His latest, ‘Noon Tide Toll’, is an extraordinary portrait of post-war Sri Lanka in a series of connected short stories. The book is currently on the nominations list to The DSC Prize for South Asian Literature 2015.

Team ELJ (where I am a contributing editor) talked to Gunesekera on his writing, perceptions and his latest book in June 2014.
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Written with élan

The Lives of Others by Neel Mukherjee, which was on the Booker short list 2014, is a saga of Bengali upper middle-class life juxtaposed against the Naxal movement of the late 1960s. Sketched on a large tapestry and involving three generations of members of a joint family who live in a sprawling multi-storeyed bungalow in Bhowanipore, this is no diaspora take on life in 1960s-‘Calcutta’. The hard-bound volume of 500 pages revolves around a people who have no sahib -connect or English-proficiency; they think, thankfully, in the vernacular; and effectively so, which is to the author’s credit. Continue reading

Shammi Kapoor, The Yahoo Man

When the Yahoo man of Indian celluloid, Shammi Kapoor, moved on to dance in the heavens, he left behind an unusual legacy. Shammi’s fascination for the internet was not known widely till the media, frantic for new Shammi snippets, caught on to the late superstar’s intense involvement with the World Wide Web. Shammi helped found the Internet Users Club of India way back in 1995.

In case you missed it all, here is a recap of the ‘Shammi and the Web’ tidbits going round.

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Fact and Fiction: A Review of Kenizé Mourad’s ‘In the City of Gold and Silver, The Story of Begum Hazrat Mahal’

The ways of history are strange. It gifts some people bouquets, hands others brickbats, and yet others are left out, entirely. When the chronicles of the First Independence War of India were documented for the layman, names like Mangal Pandey, Lakshmi Bai, Tantia Tope, Nana Sahib and Bahadur Shah Zafar, and places like Lucknow, Jhansi, Delhi and Kanpur entered history books. But the brave woman ruler of Awadh, the last free leader of the rebellion who held out for two whole years, does not appear in the compelling narratives of the 1857 rising, except in isolated pictures of a hookah-smoking rebel queen, with less than a line in description. In the records of the British, she is referred to as the ‘soul of the 1857 War of Independence’. Continue reading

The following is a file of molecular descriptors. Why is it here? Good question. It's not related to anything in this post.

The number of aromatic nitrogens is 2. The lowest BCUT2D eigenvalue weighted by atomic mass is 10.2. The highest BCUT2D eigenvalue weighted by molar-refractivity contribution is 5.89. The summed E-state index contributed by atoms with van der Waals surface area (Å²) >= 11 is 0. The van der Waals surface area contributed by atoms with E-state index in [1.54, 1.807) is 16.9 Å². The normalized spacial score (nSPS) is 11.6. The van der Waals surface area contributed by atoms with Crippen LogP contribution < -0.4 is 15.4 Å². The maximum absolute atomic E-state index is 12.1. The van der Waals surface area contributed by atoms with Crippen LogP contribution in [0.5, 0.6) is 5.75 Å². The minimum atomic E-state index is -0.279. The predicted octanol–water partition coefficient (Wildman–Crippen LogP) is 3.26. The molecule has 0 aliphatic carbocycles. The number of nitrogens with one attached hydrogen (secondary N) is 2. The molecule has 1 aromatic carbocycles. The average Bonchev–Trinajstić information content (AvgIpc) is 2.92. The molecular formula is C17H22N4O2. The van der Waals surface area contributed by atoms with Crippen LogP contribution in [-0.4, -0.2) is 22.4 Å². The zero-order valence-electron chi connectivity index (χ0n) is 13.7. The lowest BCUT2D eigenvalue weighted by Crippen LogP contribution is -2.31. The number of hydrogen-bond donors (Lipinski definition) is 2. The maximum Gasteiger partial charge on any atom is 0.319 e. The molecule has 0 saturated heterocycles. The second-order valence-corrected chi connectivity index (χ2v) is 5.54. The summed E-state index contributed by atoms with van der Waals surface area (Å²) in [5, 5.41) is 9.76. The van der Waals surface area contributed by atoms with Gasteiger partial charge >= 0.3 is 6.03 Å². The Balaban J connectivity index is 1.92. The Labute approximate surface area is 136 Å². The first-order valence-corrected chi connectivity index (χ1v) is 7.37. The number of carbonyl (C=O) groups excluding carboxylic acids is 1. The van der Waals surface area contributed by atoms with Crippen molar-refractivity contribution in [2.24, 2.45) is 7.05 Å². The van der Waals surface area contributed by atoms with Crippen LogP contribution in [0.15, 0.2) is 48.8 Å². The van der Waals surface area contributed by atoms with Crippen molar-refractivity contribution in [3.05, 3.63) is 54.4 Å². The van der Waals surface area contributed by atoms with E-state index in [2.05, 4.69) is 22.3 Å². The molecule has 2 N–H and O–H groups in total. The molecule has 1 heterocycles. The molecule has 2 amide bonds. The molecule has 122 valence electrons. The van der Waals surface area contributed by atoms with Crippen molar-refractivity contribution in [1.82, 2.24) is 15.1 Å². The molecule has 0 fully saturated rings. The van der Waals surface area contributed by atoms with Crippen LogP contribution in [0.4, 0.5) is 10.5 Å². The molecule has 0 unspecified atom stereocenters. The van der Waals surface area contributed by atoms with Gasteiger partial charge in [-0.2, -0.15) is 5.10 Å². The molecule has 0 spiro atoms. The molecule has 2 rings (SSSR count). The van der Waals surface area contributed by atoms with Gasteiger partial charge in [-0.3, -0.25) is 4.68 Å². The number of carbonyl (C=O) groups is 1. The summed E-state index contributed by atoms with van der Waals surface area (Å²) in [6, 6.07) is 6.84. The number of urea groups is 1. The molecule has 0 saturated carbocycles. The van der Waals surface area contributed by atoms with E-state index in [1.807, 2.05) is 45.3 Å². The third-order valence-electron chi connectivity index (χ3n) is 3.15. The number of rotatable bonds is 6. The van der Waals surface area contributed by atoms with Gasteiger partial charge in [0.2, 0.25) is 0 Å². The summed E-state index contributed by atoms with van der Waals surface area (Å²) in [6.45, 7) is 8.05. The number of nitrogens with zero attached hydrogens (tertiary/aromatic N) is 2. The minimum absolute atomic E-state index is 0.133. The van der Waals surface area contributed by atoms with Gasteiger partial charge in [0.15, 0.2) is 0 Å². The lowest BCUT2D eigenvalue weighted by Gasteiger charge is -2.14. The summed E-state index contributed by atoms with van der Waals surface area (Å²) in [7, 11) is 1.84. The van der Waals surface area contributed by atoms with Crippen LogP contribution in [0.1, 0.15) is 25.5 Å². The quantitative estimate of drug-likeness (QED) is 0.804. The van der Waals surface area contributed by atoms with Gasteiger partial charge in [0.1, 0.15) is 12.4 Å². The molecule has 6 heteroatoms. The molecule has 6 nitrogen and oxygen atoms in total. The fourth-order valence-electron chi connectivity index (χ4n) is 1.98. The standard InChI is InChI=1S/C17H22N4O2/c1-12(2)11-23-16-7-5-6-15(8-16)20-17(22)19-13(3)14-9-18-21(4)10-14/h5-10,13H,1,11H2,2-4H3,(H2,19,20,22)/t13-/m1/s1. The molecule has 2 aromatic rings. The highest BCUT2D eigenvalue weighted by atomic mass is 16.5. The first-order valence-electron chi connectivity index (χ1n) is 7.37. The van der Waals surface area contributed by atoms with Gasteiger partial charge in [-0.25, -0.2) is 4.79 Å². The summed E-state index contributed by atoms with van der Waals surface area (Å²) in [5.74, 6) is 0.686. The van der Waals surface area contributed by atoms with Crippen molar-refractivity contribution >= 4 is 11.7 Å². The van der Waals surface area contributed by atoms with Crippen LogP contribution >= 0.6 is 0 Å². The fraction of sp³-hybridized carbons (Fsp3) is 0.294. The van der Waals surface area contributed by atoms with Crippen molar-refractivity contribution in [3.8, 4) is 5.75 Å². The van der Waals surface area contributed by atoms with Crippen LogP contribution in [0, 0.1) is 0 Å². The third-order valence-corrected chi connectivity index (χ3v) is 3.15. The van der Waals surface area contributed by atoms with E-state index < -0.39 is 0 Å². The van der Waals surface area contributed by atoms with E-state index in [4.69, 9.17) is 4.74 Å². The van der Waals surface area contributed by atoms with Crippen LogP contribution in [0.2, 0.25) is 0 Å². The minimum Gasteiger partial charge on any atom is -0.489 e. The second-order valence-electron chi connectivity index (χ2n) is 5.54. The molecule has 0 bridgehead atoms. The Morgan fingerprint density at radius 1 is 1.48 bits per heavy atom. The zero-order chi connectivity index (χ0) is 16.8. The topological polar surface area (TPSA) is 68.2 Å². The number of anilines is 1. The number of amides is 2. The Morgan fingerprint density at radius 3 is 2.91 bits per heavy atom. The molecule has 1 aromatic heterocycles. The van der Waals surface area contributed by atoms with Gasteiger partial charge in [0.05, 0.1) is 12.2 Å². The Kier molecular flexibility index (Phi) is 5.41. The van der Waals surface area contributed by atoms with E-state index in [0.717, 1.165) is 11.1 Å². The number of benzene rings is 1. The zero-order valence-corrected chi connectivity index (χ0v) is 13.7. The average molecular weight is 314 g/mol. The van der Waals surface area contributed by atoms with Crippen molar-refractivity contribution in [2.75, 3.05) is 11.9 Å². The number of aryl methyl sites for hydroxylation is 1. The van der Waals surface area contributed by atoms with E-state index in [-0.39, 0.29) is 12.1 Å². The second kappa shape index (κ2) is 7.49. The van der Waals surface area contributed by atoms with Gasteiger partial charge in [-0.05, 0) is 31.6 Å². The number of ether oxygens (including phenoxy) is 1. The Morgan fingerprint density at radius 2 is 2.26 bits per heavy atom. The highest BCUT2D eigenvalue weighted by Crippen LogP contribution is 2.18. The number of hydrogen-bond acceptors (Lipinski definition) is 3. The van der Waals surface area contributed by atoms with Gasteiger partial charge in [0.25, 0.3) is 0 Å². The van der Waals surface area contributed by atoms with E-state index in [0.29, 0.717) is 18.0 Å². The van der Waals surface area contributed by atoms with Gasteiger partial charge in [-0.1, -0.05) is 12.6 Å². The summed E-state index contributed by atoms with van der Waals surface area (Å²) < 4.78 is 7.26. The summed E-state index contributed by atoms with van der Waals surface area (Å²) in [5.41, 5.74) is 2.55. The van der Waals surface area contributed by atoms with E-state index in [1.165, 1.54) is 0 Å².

Translation: ‘In Hope They Trust’ by Chandramathi

This is my Translation of the short story ‘Varum Varaathirikkilla’ by my favourite and the very noted Malayalam author Chandramathi. This was published in 1999, in Malayalam, and translated for Papercuts for their Volume 12, for Fall 2013, themed ‘Dog eat Dog’, translated with the author’s permission.

In Hope They Trust’ 

The woman sat on a chair, near her beloved who was stretched out on the cot in eternal sleep. Several inmates shuffled in and out of the room. She saw everyone, yet did not see anyone. Another woman sat on another chair and murmured the lines from the all-religion-prayer that they usually recited at dusk. She was a friend of the first woman. She maintained her distance from the corpse and watched her friend whose eyes were perpetually wet.


‘Rachel’, she called out, ‘Don’t cry. The Lord calls everyone to him one day. Avarachan just happened to leave a day ahead. You haven’t even taken a sip of water since yesterday. Gather yourself up. And those who want to come will come in their own time. Shall I tell that girl Mary to get tea for you?’


‘No’, mumbled Rachel, ‘Let them come first.’ Continue reading